Not Just A Power Outage

Short Story by Serena Mao

Photos by Kishore Rajesh, Kaitlynn Gray, and Michelle Lum

“After five relaxing days of procrastination, it was finally Friday, and the physics p-set was due concerningly soon. But even after settling comfortably into my favorite outdoor study spot beside Galileo, it seemed my brain still wasn’t being terribly cooperative. Sighing, I closed my eyes, shifting my attention to the calming drip-drops of the koi pond. Drip, drop. Drip, drop. Driiiip. Drop.

Something was horribly wrong. The typical 0.4 seconds in between drips had been temporarily disrupted. Springing to my feet, I rushed over to the stone fountain, frantically making sure my favorite koi fish hadn’t dropped dead.

He wasn’t. At least not yet — the water level was steadily dropping, shortening Wally’s lifespan by the second. Scanning the walls of the fountain, I gasped as I noticed a hose emerging from the tank, sucking precious fluid from Wally’s slimy home.

I heaved the tube out of the water, and my eyes began searching for its source: which I couldn’t find, because the hose led through the door to Galileo, begging me to follow. I love a (non-physics) challenge, so I yanked the door open and carefully traced the hose’s path. Vaguely remembering that the Libra Complex should be closed for Omicron-related reasons, I brushed the thought aside as I rounded the corner of the Makerspace.

What met my eyes wasn’t your “typical alien,” if such a concept even exists: it resembled a gooey, amorphous mass (think Ditto, from Pokémon). Hand-like appendages appeared to extend from and retreat into its viscous body at will, and without noticeable feet, it oozed around like a slug.

‘Can you stop staring?’

I almost fell backwards. ‘S-s-sorry,’ I stammered. ‘I didn’t realize I was looking at your… uh… face.’

‘What’s a face?’ The creature furrowed its “brows.” ‘You know us Blobs aren’t good with human vocab. Whatever. I already told you proctors not to mess with the hose.’

‘Right, I’m a proctor.’ As a frosh, and definitely not a proctor, I hoped lying to these Blob-aliens didn’t violate the Honor Code. ‘So, what’s the hose for again?’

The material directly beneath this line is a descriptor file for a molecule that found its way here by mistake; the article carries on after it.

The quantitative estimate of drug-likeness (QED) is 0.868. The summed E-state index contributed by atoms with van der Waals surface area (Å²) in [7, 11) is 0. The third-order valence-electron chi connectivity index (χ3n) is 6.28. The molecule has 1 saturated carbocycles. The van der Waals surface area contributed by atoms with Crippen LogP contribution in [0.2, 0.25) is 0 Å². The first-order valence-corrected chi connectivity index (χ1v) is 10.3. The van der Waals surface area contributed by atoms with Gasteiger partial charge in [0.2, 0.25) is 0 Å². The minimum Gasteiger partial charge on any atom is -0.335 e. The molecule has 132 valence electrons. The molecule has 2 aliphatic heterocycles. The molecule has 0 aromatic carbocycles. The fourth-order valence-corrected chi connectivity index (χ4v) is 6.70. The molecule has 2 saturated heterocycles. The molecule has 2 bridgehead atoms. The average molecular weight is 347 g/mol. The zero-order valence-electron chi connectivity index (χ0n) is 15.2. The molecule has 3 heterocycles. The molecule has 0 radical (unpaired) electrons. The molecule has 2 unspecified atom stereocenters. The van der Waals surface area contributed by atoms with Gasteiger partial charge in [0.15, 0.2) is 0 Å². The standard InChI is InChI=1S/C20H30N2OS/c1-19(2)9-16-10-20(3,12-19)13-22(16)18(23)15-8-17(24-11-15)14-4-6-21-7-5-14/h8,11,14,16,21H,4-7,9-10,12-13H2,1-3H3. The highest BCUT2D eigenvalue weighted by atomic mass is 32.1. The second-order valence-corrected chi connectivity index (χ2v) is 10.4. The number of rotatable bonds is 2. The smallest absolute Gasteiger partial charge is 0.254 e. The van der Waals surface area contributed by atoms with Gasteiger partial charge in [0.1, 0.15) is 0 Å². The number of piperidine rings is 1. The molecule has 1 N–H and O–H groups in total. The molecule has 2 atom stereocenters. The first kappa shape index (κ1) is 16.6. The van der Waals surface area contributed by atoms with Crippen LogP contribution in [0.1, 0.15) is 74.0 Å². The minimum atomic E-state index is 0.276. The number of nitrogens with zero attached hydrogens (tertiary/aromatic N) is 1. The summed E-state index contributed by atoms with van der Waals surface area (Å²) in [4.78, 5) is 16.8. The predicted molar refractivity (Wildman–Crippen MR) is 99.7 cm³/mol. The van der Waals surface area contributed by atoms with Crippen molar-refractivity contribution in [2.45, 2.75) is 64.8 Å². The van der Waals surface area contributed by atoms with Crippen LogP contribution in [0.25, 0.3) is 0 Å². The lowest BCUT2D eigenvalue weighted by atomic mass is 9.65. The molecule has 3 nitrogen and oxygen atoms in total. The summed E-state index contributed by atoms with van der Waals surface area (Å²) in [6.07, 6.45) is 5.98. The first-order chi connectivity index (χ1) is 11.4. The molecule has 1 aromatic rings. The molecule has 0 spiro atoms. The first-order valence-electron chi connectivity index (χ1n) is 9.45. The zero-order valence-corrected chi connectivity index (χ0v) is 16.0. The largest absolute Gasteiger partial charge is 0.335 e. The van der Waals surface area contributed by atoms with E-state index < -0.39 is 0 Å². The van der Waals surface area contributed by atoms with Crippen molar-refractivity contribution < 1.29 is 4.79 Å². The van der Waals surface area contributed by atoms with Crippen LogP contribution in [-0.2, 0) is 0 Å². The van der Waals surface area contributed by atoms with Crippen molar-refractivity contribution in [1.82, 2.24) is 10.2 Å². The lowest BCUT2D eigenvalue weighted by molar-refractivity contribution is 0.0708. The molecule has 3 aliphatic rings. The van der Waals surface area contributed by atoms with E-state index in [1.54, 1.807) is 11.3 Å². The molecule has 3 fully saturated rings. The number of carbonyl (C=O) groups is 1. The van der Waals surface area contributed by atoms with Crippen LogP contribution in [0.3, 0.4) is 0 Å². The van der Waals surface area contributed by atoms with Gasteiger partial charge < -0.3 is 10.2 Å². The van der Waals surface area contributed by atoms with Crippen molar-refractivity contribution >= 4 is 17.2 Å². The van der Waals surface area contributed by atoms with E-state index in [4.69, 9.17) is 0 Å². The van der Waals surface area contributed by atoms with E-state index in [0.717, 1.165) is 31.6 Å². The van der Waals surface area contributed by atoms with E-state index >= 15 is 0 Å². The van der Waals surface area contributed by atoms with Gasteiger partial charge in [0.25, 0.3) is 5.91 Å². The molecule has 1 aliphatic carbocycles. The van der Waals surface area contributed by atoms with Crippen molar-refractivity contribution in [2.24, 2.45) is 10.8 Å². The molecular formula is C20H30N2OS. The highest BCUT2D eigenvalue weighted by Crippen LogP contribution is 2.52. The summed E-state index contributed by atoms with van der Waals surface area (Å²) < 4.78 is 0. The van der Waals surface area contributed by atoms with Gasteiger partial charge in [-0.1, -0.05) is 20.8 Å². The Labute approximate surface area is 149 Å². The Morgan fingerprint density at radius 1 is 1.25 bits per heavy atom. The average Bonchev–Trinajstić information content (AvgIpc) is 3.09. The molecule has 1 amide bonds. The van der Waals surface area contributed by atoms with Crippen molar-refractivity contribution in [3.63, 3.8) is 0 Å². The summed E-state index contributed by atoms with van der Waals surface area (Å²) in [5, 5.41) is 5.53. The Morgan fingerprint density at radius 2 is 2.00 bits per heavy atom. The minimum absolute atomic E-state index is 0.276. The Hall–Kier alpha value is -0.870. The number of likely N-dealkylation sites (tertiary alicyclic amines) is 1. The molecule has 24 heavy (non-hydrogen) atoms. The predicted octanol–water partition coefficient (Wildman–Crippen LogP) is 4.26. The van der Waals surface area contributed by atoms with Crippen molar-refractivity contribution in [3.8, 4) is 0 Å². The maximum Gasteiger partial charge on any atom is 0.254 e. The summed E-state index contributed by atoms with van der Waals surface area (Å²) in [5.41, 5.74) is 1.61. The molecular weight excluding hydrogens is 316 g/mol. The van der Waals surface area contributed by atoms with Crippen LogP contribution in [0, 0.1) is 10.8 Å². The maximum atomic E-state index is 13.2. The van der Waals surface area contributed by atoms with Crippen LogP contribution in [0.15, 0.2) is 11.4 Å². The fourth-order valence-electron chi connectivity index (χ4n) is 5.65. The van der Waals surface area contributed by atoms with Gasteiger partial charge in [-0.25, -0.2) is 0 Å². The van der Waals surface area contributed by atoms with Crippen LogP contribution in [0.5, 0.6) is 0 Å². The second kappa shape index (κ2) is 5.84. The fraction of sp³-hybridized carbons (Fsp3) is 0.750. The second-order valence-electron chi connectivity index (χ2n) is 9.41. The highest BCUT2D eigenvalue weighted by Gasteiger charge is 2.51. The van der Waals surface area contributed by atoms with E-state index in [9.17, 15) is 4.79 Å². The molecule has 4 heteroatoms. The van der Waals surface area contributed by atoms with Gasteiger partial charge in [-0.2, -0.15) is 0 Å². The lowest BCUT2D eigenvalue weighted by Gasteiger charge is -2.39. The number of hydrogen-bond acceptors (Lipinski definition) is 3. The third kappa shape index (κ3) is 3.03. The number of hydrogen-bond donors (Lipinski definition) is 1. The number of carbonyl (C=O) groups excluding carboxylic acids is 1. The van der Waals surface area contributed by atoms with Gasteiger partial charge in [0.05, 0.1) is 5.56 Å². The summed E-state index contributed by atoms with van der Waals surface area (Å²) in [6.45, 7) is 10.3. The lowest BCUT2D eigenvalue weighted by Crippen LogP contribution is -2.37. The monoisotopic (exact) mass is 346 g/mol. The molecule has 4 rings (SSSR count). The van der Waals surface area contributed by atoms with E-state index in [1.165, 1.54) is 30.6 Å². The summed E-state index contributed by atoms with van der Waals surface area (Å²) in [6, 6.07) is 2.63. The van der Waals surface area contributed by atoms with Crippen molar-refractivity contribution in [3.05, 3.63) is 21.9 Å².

‘I already explained this. Water for our spaceships is like gas for human cars. We need full tanks for tonight. And there’s no way that stupid fountain is going to be enough.’

I shivered as thoughts of a dried-up Wally crept into my head. ‘Can’t you use some other non-fountain water? Like just redirect the entire dorm water supply and have some mercy on the koi.’ I quietly hoped the aliens had a sense of humor.

‘Genius.’ I heard a gurgling sound that I assumed was alien throat-clearing. The Blob raised its voice, addressing the dozens of other Blobs that I suddenly noticed were also sliming around the Makerspace. ‘Guys, we’re gonna take the water from the kids. Get one of the proctors to arrange the emails.’

‘How are you gonna do that?’ Before I could burst out laughing, an email notification interrupted my thoughts:


They actually took my suggestion. Not gonna lie, I was pretty flattered at first. But then, my phone started buzzing like crazy, informing me that my roommate had lost water mid-shower. ‘Hey guys? Maybe using Res-End water for fuel wasn’t the best idea.’

‘Shut up. You proctors know it’s important,’ the Blob retorted. I was confused, but mostly annoyed. This didn’t seem like the most ethical solution to their questionably urgent problem. But wait a second — this whole stupid thing was my idea, anyway. After contemplating the idea for around thirty seconds, I reluctantly concluded that I should probably self report for causing this whole mess.